Oughtmama and the mists of late February
fade Turlough Mountain and Moneen
to a landscape of silhouettes in sheer cascade,
only the immediate clear and nameable.

I live here now – a new house scaled above the old,
the ruined cart house with its floor of shore stones set in sand,
the remnant path that led to the orchard,
the rolled stones now encircling ash and sycamore.

I unpick middens of crockery and glass,
heaps of wrought iron, hobnailed boots,
mantle stones and the innards of time pieces,
the cast and hollow droppings of an age.

About me the ghost cries of children,
the tackle jangle of halter and bridle,
music from a neighbour’s house,
spots where men sat and defined time.

John and Maggie Halloran lived here.
There were three families on this lane
between Abbey Hill and the Witch’s Bite
on the pass above Corcomroe.

I build a picture from what they grew or cast aside,
medicinal bottles – laudanum perhaps,
thick ivy green glass, horse trap hinges and nails,
vases, a pocket watch, a plate of pale green roses.

In touching what was cherished and outworn
I link in chaney the living and the dead,
the midden-sanctuary of broken things,
the earth-conceded glimmerings of lives,

echoing again in the vivid house imagination stirs,
hale strength, frail tenure, as the world turns.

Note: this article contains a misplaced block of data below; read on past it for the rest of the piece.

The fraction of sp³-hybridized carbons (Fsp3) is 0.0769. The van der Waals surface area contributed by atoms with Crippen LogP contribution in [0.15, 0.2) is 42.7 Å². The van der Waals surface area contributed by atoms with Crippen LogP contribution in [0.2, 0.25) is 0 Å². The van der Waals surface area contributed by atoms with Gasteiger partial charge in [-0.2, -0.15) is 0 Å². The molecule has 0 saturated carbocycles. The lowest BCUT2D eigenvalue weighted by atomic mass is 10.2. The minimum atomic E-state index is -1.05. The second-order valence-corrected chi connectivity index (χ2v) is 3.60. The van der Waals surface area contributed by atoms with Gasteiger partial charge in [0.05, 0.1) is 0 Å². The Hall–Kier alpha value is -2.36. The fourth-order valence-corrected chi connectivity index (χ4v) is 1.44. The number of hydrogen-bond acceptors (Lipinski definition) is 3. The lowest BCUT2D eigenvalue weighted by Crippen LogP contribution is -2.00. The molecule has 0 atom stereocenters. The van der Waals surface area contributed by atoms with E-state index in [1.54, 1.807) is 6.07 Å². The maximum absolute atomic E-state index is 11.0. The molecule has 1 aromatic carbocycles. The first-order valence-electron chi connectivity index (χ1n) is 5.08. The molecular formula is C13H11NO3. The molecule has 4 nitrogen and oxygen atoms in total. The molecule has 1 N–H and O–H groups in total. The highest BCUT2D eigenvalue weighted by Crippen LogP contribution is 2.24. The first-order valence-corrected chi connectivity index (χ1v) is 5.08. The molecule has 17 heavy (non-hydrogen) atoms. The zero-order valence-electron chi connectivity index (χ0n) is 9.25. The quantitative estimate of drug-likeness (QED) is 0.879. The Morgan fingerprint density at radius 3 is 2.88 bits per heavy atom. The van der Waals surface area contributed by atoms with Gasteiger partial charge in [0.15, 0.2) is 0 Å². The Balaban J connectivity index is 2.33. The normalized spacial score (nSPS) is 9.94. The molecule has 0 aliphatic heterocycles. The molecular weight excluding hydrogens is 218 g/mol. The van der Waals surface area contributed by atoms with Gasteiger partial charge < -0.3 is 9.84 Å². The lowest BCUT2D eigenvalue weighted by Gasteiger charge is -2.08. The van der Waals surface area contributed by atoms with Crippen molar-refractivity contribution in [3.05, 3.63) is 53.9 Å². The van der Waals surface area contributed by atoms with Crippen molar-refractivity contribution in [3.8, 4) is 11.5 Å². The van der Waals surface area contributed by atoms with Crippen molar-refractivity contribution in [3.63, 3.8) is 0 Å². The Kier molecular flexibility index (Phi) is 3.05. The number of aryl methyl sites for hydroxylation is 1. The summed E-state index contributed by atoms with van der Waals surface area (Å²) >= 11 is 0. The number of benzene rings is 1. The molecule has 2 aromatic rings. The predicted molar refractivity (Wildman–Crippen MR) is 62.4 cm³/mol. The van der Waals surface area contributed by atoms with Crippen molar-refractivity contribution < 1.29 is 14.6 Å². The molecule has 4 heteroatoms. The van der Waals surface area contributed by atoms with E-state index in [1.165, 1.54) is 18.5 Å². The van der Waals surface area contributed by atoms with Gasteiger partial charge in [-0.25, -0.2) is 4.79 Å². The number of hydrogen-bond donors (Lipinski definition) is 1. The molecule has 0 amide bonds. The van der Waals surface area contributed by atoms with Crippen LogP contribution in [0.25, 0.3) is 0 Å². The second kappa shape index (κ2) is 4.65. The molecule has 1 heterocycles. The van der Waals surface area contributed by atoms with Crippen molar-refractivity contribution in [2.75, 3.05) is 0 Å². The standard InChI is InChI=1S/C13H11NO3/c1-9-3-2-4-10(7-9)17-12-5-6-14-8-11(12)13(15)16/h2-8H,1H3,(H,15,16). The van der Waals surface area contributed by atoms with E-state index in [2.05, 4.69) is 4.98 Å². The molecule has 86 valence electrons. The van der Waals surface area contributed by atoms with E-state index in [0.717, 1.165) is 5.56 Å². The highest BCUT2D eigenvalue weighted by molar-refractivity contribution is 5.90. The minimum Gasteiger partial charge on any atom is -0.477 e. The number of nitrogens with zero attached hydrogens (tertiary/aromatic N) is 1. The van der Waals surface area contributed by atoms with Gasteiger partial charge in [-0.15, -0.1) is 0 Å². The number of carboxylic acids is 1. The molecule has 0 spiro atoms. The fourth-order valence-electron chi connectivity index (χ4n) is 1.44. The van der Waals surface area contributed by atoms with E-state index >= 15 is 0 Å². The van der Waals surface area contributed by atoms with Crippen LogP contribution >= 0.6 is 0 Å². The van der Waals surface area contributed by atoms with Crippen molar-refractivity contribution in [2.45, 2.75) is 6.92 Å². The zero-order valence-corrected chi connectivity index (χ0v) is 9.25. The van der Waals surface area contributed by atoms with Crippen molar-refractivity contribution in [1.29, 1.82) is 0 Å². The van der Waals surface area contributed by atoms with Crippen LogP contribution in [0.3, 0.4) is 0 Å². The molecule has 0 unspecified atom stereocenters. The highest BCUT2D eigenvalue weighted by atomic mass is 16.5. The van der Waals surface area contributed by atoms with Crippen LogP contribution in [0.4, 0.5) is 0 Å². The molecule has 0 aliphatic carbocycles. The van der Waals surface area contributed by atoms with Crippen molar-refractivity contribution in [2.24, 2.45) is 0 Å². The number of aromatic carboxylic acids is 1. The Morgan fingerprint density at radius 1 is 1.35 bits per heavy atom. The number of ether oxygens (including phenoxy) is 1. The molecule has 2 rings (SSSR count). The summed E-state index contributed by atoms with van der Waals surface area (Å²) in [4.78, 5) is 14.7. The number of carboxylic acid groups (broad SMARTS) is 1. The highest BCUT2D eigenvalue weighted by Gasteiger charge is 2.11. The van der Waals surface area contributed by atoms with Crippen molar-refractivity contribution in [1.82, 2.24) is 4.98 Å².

Frank Golden

Frank Golden is a Clare-based poet, novelist, and screenwriter. He has published five books of poems, the most recent of which was gotta get a message to you(Salmon Publications 2017) “This is a poet to get excited about. Risk-taking…rhapsodic…elevated.” Afric McGlinchy/Southword. His novel, The Two Women of Aganatz(Wolfhound Press), was described by Carol Coulter in The Irish Times as “uncomfortable, but compellingly and poetically described by a powerful imagination”. Golden’s novel The Night Game (Salmon Publications) was described by Declan Burke/The Irish Examiner as, “A challenging, transgressive, and gripping read.”

He has received bursaries and awards from the Irish Film Board, Clare County Council, and the Arts Council of Ireland. Frank Golden is Head of Creative Writing at the Burren College of Art.



This Time

Poetry by Frank Golden

My father would come this time of year the hawthorn needled into flower the sycamore and elder in full leaf to relish a call that ravelled him back in time....
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Declension in April

Poetry by Frank Golden

Lacking an ordained task, I sit in the blue chair facing south, rain on the circular field past Ballyhaine, rifts of blue opened by the wind, a taper of baling...
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ST Colmans Well – Oughtmama

Poetry by Frank Golden

Is there a code of seeing what is or is not present? This tree by Colman’s well melted into its heartspace. This coil of life in its own soil, making...
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Who was I?

Poetry by Bettina

Who was I before I forgot your face? Who was I before I forgot your name? Who was I before? My mother’s face, my father’s face, my brother’s face. Mother...
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Thought and its Futility

Poetry by Gaurav Mathur

Thought and its futility Are seen Desire and its pointlessness Are seen Fear and its subsidence Are seen The unwavering flame of attention Engulfs all that is Mind is still,...
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Poetry by ख़ामोशी

हर आवाज़ के पीछे एक ख़ामोशी छुप्पी खड़ी है तुम आवाज़ों को मत छोड़ना बस आवाज़ों की लहरों पर तैरना सीख लो यह आवाज़ें तुम्हे अपने आगोश मे लेकर फिर...
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